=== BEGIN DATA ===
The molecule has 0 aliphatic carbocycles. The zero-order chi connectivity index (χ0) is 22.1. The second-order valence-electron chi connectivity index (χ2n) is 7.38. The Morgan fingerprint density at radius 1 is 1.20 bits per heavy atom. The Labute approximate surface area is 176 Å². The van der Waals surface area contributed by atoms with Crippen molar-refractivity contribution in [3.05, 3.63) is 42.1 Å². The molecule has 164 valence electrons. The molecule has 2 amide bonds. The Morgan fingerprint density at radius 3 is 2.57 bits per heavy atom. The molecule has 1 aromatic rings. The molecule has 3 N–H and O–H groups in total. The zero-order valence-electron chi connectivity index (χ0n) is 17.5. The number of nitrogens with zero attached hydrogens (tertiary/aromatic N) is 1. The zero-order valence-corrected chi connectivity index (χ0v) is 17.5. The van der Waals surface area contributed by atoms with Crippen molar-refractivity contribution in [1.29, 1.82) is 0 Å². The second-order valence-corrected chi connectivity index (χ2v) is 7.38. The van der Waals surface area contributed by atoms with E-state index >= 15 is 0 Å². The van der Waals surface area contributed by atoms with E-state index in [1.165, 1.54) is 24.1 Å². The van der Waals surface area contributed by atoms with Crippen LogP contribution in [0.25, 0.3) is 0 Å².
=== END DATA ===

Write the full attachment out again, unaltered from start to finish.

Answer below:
The molecule has 0 aliphatic carbocycles. The zero-order chi connectivity index (χ0) is 22.1. The second-order valence-electron chi connectivity index (χ2n) is 7.38. The Morgan fingerprint density at radius 1 is 1.20 bits per heavy atom. The Labute approximate surface area is 176 Å². The van der Waals surface area contributed by atoms with Crippen molar-refractivity contribution in [3.05, 3.63) is 42.1 Å². The molecule has 164 valence electrons. The molecule has 2 amide bonds. The Morgan fingerprint density at radius 3 is 2.57 bits per heavy atom. The molecule has 1 aromatic rings. The molecule has 3 N–H and O–H groups in total. The zero-order valence-electron chi connectivity index (χ0n) is 17.5. The number of nitrogens with zero attached hydrogens (tertiary/aromatic N) is 1. The zero-order valence-corrected chi connectivity index (χ0v) is 17.5. The van der Waals surface area contributed by atoms with Crippen molar-refractivity contribution in [1.29, 1.82) is 0 Å². The second-order valence-corrected chi connectivity index (χ2v) is 7.38. The van der Waals surface area contributed by atoms with E-state index >= 15 is 0 Å². The van der Waals surface area contributed by atoms with E-state index in [1.165, 1.54) is 24.1 Å². The van der Waals surface area contributed by atoms with Crippen LogP contribution in [0.25, 0.3) is 0 Å².